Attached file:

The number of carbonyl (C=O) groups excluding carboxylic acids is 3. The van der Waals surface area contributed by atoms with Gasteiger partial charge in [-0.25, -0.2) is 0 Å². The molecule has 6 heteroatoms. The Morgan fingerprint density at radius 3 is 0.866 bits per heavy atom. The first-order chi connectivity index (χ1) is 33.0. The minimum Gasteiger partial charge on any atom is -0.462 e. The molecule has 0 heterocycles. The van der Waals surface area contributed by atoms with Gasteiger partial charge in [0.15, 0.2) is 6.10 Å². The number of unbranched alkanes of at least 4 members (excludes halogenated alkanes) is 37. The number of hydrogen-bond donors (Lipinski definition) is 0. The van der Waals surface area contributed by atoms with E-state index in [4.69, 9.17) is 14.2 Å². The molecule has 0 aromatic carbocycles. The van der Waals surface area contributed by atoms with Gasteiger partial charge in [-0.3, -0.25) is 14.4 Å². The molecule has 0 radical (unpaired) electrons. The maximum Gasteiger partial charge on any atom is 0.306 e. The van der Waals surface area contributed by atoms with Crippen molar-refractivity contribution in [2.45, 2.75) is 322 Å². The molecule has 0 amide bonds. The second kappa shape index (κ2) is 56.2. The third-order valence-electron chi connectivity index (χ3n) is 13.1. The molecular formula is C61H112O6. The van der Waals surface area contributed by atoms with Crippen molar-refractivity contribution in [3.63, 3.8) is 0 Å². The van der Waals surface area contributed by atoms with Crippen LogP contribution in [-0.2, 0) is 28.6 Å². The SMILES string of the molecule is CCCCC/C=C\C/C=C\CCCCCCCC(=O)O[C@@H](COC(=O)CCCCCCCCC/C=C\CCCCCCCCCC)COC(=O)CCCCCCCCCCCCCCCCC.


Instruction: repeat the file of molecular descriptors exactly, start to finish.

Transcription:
The number of carbonyl (C=O) groups excluding carboxylic acids is 3. The van der Waals surface area contributed by atoms with Gasteiger partial charge in [-0.25, -0.2) is 0 Å². The molecule has 6 heteroatoms. The Morgan fingerprint density at radius 3 is 0.866 bits per heavy atom. The first-order chi connectivity index (χ1) is 33.0. The minimum Gasteiger partial charge on any atom is -0.462 e. The molecule has 0 heterocycles. The van der Waals surface area contributed by atoms with Gasteiger partial charge in [0.15, 0.2) is 6.10 Å². The number of unbranched alkanes of at least 4 members (excludes halogenated alkanes) is 37. The number of hydrogen-bond donors (Lipinski definition) is 0. The van der Waals surface area contributed by atoms with E-state index in [4.69, 9.17) is 14.2 Å². The molecule has 0 aromatic carbocycles. The van der Waals surface area contributed by atoms with Gasteiger partial charge in [-0.3, -0.25) is 14.4 Å². The molecule has 0 radical (unpaired) electrons. The maximum Gasteiger partial charge on any atom is 0.306 e. The van der Waals surface area contributed by atoms with Crippen molar-refractivity contribution in [2.45, 2.75) is 322 Å². The molecule has 0 amide bonds. The second kappa shape index (κ2) is 56.2. The third-order valence-electron chi connectivity index (χ3n) is 13.1. The molecular formula is C61H112O6. The van der Waals surface area contributed by atoms with Crippen molar-refractivity contribution in [3.63, 3.8) is 0 Å². The van der Waals surface area contributed by atoms with Crippen LogP contribution in [-0.2, 0) is 28.6 Å². The SMILES string of the molecule is CCCCC/C=C\C/C=C\CCCCCCCC(=O)O[C@@H](COC(=O)CCCCCCCCC/C=C\CCCCCCCCCC)COC(=O)CCCCCCCCCCCCCCCCC.